. . . I'm not really aware of any confirmed use of the names Vincent or Stephen in the Patry family, so this is maybe kind of speculative. But in theory, the relative infrequency of the name Vincent, the Patry's associations with that Abbey at Le Mans, as well as the de Rollos landed interest at Rosel, Caen could mean something. The time frame works out.

    http://racineshistoire.free.fr/LGN/PDF/Patry.pdf

    The coat of arms attributed to the Patry family here is nearly identical to the primary form of the Vincent family arms--three quatrefoils argent, only on a background of gules instead of azure.

    https://archive.org/details/generala.../1058/mode/2up

    Elsewhere I've suggested that the Stoke d'Abernon Vincents may have derived their heraldry from the Bardolf family of Richmondshire, who were among the earliest overlords of the Vincent family at Barningham. Heraldic practice doesn't seem to have been very standardized at this point in history, so maybe this is reading too much into what is essentially a coincidence. But it's still a very interesting coincidence. . . .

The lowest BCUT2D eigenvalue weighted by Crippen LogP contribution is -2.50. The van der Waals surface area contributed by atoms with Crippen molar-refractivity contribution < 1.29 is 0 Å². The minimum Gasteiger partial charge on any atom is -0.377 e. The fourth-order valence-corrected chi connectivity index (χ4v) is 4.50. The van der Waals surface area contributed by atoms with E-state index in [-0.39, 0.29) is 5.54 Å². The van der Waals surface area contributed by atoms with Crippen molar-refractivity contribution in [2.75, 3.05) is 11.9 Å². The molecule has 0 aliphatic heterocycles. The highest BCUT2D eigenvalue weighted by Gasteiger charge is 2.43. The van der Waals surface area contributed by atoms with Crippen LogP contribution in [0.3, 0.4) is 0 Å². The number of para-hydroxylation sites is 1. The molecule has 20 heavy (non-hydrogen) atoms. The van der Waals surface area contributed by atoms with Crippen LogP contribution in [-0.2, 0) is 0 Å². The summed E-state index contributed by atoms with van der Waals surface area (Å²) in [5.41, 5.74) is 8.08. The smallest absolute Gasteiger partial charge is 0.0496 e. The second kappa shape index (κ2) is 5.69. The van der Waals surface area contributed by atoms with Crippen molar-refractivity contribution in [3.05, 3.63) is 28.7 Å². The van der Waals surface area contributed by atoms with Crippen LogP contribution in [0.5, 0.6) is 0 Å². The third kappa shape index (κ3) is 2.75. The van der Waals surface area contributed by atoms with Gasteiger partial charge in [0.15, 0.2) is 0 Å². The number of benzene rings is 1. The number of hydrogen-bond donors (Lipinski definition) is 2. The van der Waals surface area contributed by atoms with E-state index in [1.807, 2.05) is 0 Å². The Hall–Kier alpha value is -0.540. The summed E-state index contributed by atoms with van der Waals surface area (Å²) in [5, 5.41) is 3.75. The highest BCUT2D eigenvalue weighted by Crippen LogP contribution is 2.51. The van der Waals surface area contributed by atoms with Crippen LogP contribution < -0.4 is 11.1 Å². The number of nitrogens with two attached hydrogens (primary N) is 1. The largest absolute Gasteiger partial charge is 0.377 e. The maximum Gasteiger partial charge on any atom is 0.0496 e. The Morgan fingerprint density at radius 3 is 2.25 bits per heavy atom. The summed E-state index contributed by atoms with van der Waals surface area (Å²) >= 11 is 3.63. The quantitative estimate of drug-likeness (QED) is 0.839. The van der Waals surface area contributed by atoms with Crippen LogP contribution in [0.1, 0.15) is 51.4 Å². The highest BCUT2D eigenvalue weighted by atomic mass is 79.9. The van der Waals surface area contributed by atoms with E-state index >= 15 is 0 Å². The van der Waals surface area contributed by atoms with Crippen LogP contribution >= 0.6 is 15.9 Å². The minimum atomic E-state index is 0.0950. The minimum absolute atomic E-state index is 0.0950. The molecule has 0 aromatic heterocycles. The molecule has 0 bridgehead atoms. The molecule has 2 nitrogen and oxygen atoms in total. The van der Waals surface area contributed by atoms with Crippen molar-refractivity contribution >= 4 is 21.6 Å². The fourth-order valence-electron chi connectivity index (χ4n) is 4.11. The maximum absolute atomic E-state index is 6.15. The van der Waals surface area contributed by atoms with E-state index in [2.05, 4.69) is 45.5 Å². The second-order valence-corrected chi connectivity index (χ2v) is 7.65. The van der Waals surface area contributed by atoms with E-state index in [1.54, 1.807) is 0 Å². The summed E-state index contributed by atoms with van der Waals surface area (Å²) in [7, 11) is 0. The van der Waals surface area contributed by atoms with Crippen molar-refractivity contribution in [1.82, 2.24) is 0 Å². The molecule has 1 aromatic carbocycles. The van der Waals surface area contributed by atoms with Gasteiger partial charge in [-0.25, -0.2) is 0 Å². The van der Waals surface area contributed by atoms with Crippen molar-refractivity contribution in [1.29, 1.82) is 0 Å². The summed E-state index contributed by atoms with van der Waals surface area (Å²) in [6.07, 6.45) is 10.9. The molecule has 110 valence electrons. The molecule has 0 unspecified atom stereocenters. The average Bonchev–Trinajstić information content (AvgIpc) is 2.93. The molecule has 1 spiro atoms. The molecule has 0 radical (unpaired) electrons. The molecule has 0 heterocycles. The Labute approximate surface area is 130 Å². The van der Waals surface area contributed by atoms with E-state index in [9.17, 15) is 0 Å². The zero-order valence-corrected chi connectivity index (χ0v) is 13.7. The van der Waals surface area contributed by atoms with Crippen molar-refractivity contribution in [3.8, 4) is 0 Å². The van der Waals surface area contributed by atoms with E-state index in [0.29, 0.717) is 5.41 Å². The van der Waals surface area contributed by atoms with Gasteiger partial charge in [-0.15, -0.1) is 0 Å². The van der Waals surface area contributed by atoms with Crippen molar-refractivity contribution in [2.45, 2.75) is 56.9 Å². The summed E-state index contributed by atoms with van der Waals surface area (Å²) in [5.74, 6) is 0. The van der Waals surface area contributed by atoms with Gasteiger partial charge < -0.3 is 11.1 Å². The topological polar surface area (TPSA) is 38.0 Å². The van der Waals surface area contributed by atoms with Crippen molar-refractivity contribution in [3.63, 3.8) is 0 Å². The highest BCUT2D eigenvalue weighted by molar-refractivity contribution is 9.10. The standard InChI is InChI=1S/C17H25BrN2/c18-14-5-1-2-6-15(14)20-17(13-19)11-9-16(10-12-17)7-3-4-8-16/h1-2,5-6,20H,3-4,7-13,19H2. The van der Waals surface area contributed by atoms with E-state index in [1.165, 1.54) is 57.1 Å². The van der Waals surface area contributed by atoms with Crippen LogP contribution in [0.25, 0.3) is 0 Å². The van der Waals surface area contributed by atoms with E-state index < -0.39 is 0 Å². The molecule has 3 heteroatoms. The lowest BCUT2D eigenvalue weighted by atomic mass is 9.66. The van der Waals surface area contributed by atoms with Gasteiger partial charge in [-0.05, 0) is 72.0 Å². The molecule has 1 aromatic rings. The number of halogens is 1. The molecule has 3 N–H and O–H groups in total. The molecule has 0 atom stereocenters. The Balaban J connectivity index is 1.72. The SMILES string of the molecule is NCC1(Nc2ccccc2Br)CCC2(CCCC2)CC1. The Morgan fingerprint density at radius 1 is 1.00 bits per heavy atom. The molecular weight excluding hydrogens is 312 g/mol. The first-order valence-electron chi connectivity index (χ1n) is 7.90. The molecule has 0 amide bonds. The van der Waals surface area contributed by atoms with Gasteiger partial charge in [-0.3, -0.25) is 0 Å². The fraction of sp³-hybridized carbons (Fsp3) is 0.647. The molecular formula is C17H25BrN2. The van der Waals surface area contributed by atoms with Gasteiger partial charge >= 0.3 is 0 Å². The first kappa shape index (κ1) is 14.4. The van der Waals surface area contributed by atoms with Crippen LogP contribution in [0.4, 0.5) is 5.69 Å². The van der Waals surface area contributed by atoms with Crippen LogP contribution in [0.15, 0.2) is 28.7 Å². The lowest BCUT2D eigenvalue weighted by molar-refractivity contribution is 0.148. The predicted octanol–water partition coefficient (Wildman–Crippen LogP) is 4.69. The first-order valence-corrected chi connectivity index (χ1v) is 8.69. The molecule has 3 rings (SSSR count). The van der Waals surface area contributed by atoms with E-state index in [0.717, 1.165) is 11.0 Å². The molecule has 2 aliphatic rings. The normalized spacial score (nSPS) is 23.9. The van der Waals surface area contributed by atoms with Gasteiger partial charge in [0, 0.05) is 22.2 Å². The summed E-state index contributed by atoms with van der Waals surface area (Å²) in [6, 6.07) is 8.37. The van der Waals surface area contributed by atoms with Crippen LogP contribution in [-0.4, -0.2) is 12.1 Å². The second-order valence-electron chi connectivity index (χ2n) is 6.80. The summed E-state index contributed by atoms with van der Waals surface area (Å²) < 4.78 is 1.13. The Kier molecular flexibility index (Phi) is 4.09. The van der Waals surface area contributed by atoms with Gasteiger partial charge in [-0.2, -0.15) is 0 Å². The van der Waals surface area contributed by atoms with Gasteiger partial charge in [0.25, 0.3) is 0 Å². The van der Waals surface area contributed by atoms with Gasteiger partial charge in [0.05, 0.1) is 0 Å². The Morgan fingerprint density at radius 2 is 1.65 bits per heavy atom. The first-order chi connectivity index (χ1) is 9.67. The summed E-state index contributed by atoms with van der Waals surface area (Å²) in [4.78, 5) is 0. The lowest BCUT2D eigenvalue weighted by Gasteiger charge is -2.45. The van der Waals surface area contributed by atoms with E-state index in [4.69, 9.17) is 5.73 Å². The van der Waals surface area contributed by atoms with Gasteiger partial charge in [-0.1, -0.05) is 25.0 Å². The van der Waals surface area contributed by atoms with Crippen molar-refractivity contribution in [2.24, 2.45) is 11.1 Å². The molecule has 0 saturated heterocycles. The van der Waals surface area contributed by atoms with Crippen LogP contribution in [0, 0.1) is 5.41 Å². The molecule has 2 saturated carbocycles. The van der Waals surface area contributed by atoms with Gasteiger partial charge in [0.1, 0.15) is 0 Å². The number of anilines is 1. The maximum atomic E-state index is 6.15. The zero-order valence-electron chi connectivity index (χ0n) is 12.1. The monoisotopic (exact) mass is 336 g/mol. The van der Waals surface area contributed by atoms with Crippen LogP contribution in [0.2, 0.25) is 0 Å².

As regards the heraldry of the Bardolph family, again, there seem to be multiple variants. First is the quatre/cinq-foils, usually white, sometimes gold, on a plain field, usually blue, sometimes red. Secondly, there is a motif that recurs in the cadet families of Claiborne, FitzHugh and FitzAlan--two chevrons entwined (sometimes re-imagined as a latice 'fretty') under a plain chief, rendered in various colors.

    So it makes you wonder whether the second motif should be considered ancestral to the Bardolph kindred, and whether the quatre/cinq-foil motif was adopted from some related family--like maybe the Patry family of La Lande Patry?